According to the authorised history of the group, the gaggle of apparent misfits, pranksters and attention-seekers, which is not necessarily the same each year, has come together since 2006 to hold rallies against Valentine’s Day, White Day and Christmas (a romantic occasion in Japan). Despite the predictability of the output, though, every year it still attracts news cameras and column inches, especially online. As such, the rally schedule even included time for answering press interviews. There is also a lot of overseas media attention, mostly filed under the “Wacky Japan” label.

Three years ago, I detailed some of its background and, more interestingly in the context of my personal research, gestures towards Japanese New Left parody through tongue-in-cheek performativeness, from the lexicon of the slogans to the paraphernalia (helmets being most conspicuous). Quite how much the participants are merely japing quite possibly depends on each individual, but the group itself has proved its mode of parody is not wholly superficial by the very fact that has continued to hold protests for several years. If this is all just a big joke, then it is a committed one.

No, this recurring, ritualistic protest is not just for sniggering at, because something more significant is at work here. Its appropriation of past New Left tropes is liberating and inspired, and marks the group as part of a lineage that also incorporates kyōsanshumi (共産趣味) — the geeky love of all things communist, particularly the New Left, manifesting through the sharing of information and resources online, illustrations, staging recreations, survival games, and cosplay — the increasingly jocular and clownish, though nonetheless ideologically pure, Zenshin Channel series of YouTube videos by Zengakuren, and even ultra-nationalist moe. We have come so far from Asama-sansō and uchi-geba that the New Left can be commodified and refashioned without fear of repercussion or condemnation. People may well laugh at Kakuhidō for its off-kilter message and premise, but tellingly almost no one questions its legitimacy to affect the semblance of a New Left faction with helmets.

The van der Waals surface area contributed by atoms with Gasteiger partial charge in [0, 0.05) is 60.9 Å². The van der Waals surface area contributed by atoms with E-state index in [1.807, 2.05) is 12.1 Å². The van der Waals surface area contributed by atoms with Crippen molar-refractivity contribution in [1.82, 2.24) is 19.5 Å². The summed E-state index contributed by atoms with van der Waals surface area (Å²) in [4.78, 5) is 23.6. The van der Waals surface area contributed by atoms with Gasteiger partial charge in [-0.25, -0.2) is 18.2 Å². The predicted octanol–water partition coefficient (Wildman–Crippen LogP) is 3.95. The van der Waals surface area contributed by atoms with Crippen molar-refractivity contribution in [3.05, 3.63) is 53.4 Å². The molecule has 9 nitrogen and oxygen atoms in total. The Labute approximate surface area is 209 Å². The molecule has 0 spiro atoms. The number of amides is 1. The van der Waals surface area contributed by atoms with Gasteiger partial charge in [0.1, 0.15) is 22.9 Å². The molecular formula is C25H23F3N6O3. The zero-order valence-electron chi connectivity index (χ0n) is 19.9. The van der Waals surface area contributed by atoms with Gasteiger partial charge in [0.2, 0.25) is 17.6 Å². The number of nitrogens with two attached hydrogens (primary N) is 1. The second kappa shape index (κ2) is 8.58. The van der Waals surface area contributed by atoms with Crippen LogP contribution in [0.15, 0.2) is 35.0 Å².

Kakuhidō’s language is certainly highfalutin and imitative of the far-left groups that once wrecked much havoc on the streets of Tokyo, but it is also carefully vague. There is nothing sexist, misogynistic or offensive in the slogans per se, and the group’s publicity warns participants against dabbling in provocations or discriminatory speech. This is partly a policy of practical self-protection, and a common caution by protest organisers in Japan, since doing so can lead to legal troubles and result in a permit to march being denied the next time round. But it also indicates that theirs is not a serious anger, but a cultivated performance accepting the role of dame otoko (no-good male) thrust upon them by the vicissitudes of the times, and determined to act it out creatively yet sustainably.

It is also worth noting that Kakuhidō specifies on its website that “participation is free” and that “no advance applications are required”. Protest, even as performative, ludic, and (arguably) inane as this, is made accessible for an age in which few protest.


Photos and videos by Rio Akiyama